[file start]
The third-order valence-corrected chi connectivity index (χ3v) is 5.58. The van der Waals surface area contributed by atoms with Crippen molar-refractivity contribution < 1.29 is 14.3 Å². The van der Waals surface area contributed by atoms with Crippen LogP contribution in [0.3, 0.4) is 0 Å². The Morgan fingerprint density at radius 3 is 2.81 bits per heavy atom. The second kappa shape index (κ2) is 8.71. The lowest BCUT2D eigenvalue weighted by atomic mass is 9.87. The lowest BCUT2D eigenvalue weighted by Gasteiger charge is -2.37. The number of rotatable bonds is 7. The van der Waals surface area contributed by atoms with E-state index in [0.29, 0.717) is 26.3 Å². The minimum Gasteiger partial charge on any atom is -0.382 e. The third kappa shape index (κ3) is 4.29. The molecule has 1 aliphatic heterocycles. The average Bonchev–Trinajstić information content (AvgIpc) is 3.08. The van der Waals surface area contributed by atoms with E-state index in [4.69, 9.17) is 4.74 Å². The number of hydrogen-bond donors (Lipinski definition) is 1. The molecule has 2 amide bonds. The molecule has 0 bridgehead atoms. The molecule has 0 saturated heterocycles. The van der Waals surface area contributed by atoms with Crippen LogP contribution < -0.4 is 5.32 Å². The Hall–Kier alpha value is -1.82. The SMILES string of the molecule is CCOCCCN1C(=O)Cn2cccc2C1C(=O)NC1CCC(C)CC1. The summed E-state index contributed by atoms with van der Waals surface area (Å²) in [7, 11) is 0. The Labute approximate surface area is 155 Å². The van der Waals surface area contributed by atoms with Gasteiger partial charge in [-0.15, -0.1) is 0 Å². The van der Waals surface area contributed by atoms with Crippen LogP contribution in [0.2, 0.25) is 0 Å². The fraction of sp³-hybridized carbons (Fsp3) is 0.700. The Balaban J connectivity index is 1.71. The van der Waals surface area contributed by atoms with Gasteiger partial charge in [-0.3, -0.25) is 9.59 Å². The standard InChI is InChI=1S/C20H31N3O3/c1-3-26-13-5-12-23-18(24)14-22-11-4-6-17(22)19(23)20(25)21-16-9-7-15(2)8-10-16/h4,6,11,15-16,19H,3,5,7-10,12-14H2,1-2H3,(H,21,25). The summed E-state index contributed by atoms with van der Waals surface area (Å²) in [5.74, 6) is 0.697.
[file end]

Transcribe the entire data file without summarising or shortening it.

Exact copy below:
The third-order valence-corrected chi connectivity index (χ3v) is 5.58. The van der Waals surface area contributed by atoms with Crippen molar-refractivity contribution < 1.29 is 14.3 Å². The van der Waals surface area contributed by atoms with Crippen LogP contribution in [0.3, 0.4) is 0 Å². The Morgan fingerprint density at radius 3 is 2.81 bits per heavy atom. The second kappa shape index (κ2) is 8.71. The lowest BCUT2D eigenvalue weighted by atomic mass is 9.87. The lowest BCUT2D eigenvalue weighted by Gasteiger charge is -2.37. The number of rotatable bonds is 7. The van der Waals surface area contributed by atoms with E-state index in [0.29, 0.717) is 26.3 Å². The minimum Gasteiger partial charge on any atom is -0.382 e. The third kappa shape index (κ3) is 4.29. The molecule has 1 aliphatic heterocycles. The average Bonchev–Trinajstić information content (AvgIpc) is 3.08. The van der Waals surface area contributed by atoms with E-state index in [4.69, 9.17) is 4.74 Å². The number of hydrogen-bond donors (Lipinski definition) is 1. The molecule has 2 amide bonds. The molecule has 0 bridgehead atoms. The molecule has 0 saturated heterocycles. The van der Waals surface area contributed by atoms with Crippen LogP contribution < -0.4 is 5.32 Å². The Hall–Kier alpha value is -1.82. The SMILES string of the molecule is CCOCCCN1C(=O)Cn2cccc2C1C(=O)NC1CCC(C)CC1. The summed E-state index contributed by atoms with van der Waals surface area (Å²) in [7, 11) is 0. The Labute approximate surface area is 155 Å². The van der Waals surface area contributed by atoms with Gasteiger partial charge in [-0.15, -0.1) is 0 Å². The van der Waals surface area contributed by atoms with Crippen LogP contribution in [0.2, 0.25) is 0 Å². The fraction of sp³-hybridized carbons (Fsp3) is 0.700. The Balaban J connectivity index is 1.71. The van der Waals surface area contributed by atoms with Gasteiger partial charge in [-0.3, -0.25) is 9.59 Å². The standard InChI is InChI=1S/C20H31N3O3/c1-3-26-13-5-12-23-18(24)14-22-11-4-6-17(22)19(23)20(25)21-16-9-7-15(2)8-10-16/h4,6,11,15-16,19H,3,5,7-10,12-14H2,1-2H3,(H,21,25). The summed E-state index contributed by atoms with van der Waals surface area (Å²) in [5.74, 6) is 0.697.